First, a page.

Flamenco 23 – ¡Castanets!

Today we’re going to jump back in time to speak about las castañuelas (castanets), an instrument that has a strong influence not only in Flamenco but also in the most traditional and classical forms of Spanish Dance. As we are going to do an overview of the use of castanets in general, we’ve tried to keep it short and at the same time to avoid leaving out the most relevant examples of the extremely broad variety of musical styles this instrument is used in.

The castanets are a centuries old percussion instrument and their origin can be traced back to 1000 BC and the Phoenicians, a trading nation that prospered at that time in the area of the Mediterranean Basin (Turkey, Greece, Italy, Spain, etc). But it is in Spain where their use has been preserved and developed – they are now, in fact, considered part of Spain’s cultural heritage. They have been used over the ages to give a Spanish flavour to any number of compositions, both in Flamenco and in Classical Spanish Dance.
Here to start with we have Graciela Ríos, accompanied by Manolo Iglesias on guitar:

Castanets are made from two hollowed out pieces of wood (chestnut, lignum vitae, or other hard wood) that are perforated and held together with an ornamental lace that is normally either black or red and is wrapped around the thumb. Nowadays there are quite a number of professional castanet players in the Classical world and as long ago as 1845 Wagner included them in the Venusberg Music in his opera Tannhaüser. Here’s a Fandango composed by Boccherini in the eighteenth century:

It takes six separate grades or levels of study to really master this instrument and an average of seven to eight hours practice a day are needed to develop the rhythmic sensibilities and “touch” required of a soloist. As we have mentioned, they are used both in Flamenco and traditional folkloric dances as well as in many key works of Spanish Ballet, especially those of the Escuela Bolera, which is traditionally accompanied by castanets (see the post on the origins of the Sevillanas). Here is an example, in the style of the Escuela Bolera of the zarzuela “Las bodas de Luis Alonso” composed by Gerónimo Giménez:

And here are some Sevillanas danced with castanets by the pupils of a Flamenco Dance academy at the Ansoain Gala Flamenco Festival (up in the Basque Country):

This is an example of Classical Spanish Dance. Here are the students from The “Mariemma” Royal Dance Conservatory dancing Falla’s Amor Brujo in a master class given at the 2010 Flamenco Festival in Torrelodones in Madrid:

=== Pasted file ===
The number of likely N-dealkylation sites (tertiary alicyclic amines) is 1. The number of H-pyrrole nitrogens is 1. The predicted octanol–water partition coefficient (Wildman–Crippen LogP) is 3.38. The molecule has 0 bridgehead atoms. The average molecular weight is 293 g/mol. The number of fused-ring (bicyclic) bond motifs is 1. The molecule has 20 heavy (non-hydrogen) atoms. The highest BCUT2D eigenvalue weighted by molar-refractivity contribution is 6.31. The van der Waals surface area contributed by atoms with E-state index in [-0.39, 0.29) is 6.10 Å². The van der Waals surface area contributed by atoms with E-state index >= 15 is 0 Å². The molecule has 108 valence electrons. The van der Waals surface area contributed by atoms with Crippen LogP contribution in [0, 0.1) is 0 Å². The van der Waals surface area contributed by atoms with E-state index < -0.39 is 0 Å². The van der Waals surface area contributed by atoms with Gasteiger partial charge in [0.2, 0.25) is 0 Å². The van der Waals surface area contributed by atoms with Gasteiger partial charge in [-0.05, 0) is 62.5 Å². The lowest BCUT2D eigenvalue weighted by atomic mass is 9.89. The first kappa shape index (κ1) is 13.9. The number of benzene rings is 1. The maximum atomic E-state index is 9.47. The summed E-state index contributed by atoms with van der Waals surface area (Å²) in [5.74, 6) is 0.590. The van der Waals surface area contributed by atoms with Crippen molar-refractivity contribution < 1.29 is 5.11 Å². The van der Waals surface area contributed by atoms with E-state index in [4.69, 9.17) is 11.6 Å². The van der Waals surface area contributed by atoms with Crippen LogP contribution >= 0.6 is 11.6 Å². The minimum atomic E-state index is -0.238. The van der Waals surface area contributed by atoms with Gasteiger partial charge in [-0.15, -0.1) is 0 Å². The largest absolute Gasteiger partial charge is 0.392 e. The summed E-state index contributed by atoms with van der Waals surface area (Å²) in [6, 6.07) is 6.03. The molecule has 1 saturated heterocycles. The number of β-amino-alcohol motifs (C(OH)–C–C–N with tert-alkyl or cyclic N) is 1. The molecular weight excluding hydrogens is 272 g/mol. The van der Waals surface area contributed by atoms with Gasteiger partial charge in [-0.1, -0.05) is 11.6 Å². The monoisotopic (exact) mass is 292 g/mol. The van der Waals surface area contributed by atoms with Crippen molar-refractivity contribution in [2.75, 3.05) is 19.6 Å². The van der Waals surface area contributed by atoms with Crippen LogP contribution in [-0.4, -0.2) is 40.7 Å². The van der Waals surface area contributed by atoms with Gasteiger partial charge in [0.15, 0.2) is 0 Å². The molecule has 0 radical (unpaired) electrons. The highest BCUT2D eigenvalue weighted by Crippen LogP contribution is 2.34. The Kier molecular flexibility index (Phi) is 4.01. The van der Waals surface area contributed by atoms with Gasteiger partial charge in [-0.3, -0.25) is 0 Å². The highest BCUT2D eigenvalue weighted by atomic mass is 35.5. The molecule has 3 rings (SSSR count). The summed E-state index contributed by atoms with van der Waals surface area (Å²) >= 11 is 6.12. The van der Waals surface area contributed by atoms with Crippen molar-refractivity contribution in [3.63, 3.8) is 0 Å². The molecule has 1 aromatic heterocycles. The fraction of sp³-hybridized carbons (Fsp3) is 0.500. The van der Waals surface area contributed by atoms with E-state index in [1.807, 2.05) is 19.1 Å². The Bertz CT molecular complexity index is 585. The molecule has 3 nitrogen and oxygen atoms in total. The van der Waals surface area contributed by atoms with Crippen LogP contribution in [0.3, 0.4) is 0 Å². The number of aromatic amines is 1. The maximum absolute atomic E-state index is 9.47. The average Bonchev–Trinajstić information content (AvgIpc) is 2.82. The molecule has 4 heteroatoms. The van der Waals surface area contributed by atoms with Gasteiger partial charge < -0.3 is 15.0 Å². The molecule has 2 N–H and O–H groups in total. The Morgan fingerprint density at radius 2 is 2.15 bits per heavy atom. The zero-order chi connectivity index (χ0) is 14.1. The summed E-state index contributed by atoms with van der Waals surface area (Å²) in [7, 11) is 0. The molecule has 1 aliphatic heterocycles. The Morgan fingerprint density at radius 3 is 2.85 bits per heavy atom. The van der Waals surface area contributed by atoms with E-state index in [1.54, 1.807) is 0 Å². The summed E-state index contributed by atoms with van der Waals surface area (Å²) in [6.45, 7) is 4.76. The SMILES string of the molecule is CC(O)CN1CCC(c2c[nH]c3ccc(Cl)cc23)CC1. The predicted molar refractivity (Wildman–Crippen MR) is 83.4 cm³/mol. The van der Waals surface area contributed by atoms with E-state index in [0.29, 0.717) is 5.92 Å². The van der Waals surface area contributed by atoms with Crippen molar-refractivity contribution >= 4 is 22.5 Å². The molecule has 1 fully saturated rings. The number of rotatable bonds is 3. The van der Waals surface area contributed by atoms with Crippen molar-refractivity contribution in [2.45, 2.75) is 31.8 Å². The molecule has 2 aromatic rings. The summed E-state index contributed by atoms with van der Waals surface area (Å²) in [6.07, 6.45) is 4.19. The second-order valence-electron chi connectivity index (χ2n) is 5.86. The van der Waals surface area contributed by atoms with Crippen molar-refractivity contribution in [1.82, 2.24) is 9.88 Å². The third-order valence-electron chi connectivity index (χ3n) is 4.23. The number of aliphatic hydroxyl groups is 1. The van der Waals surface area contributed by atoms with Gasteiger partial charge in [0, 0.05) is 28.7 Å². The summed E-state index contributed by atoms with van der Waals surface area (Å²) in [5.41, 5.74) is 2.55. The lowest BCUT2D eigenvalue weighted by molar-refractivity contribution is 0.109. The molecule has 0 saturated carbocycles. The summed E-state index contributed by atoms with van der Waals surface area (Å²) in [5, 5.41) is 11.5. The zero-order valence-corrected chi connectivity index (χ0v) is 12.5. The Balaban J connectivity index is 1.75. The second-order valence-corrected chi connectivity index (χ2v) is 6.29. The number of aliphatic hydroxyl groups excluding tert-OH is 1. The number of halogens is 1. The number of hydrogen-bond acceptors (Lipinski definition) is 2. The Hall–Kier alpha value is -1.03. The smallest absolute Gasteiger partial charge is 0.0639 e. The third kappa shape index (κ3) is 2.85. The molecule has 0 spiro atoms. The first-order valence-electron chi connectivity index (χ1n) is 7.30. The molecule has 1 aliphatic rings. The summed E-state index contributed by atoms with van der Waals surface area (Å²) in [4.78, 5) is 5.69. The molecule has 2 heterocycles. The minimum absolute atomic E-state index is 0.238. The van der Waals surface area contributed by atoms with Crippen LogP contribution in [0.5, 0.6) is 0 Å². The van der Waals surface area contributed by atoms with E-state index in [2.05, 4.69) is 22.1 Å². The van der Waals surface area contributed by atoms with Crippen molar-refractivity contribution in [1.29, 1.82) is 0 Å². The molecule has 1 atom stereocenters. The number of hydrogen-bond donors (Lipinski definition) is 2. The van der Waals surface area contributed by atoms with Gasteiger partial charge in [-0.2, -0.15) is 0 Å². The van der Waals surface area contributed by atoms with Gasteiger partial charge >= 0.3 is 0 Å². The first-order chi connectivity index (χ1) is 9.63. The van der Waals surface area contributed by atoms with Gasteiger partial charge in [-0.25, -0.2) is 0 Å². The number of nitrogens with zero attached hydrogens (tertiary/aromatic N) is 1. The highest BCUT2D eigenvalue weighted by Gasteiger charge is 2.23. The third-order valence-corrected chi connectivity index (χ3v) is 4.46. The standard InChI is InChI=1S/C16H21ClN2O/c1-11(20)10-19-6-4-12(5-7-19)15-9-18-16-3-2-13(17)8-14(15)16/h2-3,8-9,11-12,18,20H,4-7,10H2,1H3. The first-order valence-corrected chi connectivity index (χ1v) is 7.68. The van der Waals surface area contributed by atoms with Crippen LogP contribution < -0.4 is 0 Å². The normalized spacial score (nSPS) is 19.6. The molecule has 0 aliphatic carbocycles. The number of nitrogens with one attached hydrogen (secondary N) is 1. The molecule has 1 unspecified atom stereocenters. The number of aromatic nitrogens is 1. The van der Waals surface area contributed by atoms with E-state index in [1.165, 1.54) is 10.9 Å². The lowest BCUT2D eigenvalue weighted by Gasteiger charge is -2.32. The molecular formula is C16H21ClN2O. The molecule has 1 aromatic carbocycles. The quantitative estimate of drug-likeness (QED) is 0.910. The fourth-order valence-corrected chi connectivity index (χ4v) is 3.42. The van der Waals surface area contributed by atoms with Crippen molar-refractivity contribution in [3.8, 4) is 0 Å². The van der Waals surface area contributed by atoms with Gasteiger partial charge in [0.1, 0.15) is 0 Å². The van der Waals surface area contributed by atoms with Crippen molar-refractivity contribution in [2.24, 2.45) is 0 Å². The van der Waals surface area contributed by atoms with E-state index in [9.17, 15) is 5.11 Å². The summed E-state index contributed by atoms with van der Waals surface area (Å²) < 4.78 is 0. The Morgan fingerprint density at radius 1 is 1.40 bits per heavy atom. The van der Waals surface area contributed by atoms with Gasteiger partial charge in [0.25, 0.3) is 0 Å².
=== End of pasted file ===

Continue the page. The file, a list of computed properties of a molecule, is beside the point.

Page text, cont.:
Two of the best known castanet soloists internationally are José de Udaeta (1919-2009) and his disciple José Luis Landry. Other prominent soloists include: Lucero Tena, Emma Maleras, Carmen de Vicente, Inma González, Consol Grau, Montserrat Carles, Belén Cabanes, and Mar Bezana.
Lucero Tena
Born in Durango (Mexico) in 1938, this artist moved to Spain in 1958 and joined Carmen Amaya’s Dance Company. She later started her own company called “Bailaora”. Her playing is exceptional for both its expressiveness and discipline and she has managed to turn the castanets (which she has taught at the Conservatory in Madrid) into a solo instrument in performances of innumerable Classical works. Here she is in an excerpt from Manuel de Falla’s La Vida Breve, performed with the Symphony Orchestra at the Auditorio Nacional in Madrid.

The Emma Maleras Method
Emma Maleras – born in Barcelona – created a method for learning to play the castanets as a soloist in concertos. This method teaches the playing of castanets in the same way as one would learn the piano, reading the musical notes for each hand on a double stave, with annotations for each movement and position of the hands made in the same way as they would be for classical dance choreographies. Unlike the old fashioned learning techniques, which followed no methodology and consisted of notes that would struggle to fill a dozen pages, Emma Maleras’ method, which is currently used the world over, is made up of eleven books and six separate courses or levels of study. There is a special, condensed version for children.
Here is a performance of an excerpt of Ruperto Chapí’s zarzuela “La Revoltosa” by the Escuela Emma Maleras Castanets Chorus:

And here to end this post, are three representatives of the new generation of castanet concert soloists. Consol Grau, Montserrat Carles and Belen Cabanes performing Bizet’s Carmen Suite accompanied by the Youth Concert Orchestra:

One Response to Flamenco 23 – ¡Castanets!

  1. Pingback: The Flamenco Series « Casa Maki

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